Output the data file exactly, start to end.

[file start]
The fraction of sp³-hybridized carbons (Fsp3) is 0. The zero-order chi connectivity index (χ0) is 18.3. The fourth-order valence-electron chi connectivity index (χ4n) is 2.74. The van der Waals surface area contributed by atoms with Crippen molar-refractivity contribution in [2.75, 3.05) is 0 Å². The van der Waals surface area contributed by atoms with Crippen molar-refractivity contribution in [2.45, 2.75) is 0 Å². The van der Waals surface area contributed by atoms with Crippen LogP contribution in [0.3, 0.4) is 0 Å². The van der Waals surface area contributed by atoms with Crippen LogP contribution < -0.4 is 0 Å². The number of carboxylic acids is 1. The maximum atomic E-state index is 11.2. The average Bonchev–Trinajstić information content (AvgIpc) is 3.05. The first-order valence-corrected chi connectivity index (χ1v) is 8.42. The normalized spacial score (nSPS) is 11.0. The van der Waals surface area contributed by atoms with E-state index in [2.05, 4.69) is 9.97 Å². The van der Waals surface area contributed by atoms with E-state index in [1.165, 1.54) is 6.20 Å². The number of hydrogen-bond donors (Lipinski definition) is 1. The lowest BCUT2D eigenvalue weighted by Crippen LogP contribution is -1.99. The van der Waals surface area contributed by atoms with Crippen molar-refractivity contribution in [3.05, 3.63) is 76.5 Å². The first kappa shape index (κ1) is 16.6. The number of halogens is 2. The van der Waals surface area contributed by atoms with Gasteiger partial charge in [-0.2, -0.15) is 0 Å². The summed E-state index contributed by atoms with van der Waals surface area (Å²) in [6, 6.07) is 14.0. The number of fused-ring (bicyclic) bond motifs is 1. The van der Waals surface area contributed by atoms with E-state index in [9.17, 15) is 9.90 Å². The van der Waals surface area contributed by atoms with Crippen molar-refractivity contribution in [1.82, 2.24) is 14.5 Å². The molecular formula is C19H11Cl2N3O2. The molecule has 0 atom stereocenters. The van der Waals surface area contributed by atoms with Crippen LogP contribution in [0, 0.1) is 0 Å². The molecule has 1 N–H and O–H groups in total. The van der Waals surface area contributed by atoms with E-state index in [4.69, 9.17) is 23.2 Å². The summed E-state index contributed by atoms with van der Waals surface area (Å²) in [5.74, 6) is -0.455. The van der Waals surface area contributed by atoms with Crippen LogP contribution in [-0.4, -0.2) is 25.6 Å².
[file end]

The fraction of sp³-hybridized carbons (Fsp3) is 0. The zero-order chi connectivity index (χ0) is 18.3. The fourth-order valence-electron chi connectivity index (χ4n) is 2.74. The van der Waals surface area contributed by atoms with Crippen molar-refractivity contribution in [2.75, 3.05) is 0 Å². The van der Waals surface area contributed by atoms with Crippen molar-refractivity contribution in [2.45, 2.75) is 0 Å². The van der Waals surface area contributed by atoms with Crippen LogP contribution in [0.3, 0.4) is 0 Å². The van der Waals surface area contributed by atoms with Crippen LogP contribution < -0.4 is 0 Å². The number of carboxylic acids is 1. The maximum atomic E-state index is 11.2. The average Bonchev–Trinajstić information content (AvgIpc) is 3.05. The first-order valence-corrected chi connectivity index (χ1v) is 8.42. The normalized spacial score (nSPS) is 11.0. The van der Waals surface area contributed by atoms with E-state index in [2.05, 4.69) is 9.97 Å². The van der Waals surface area contributed by atoms with E-state index in [1.165, 1.54) is 6.20 Å². The number of hydrogen-bond donors (Lipinski definition) is 1. The lowest BCUT2D eigenvalue weighted by Crippen LogP contribution is -1.99. The van der Waals surface area contributed by atoms with Crippen molar-refractivity contribution in [3.05, 3.63) is 76.5 Å². The first kappa shape index (κ1) is 16.6. The number of halogens is 2. The van der Waals surface area contributed by atoms with Gasteiger partial charge in [-0.2, -0.15) is 0 Å². The summed E-state index contributed by atoms with van der Waals surface area (Å²) in [6, 6.07) is 14.0. The number of fused-ring (bicyclic) bond motifs is 1. The van der Waals surface area contributed by atoms with E-state index in [9.17, 15) is 9.90 Å². The van der Waals surface area contributed by atoms with Crippen molar-refractivity contribution in [1.82, 2.24) is 14.5 Å². The molecular formula is C19H11Cl2N3O2. The molecule has 0 atom stereocenters. The van der Waals surface area contributed by atoms with Crippen LogP contribution in [0, 0.1) is 0 Å². The molecule has 1 N–H and O–H groups in total. The van der Waals surface area contributed by atoms with E-state index in [4.69, 9.17) is 23.2 Å². The summed E-state index contributed by atoms with van der Waals surface area (Å²) in [5.74, 6) is -0.455. The van der Waals surface area contributed by atoms with Crippen LogP contribution in [-0.4, -0.2) is 25.6 Å².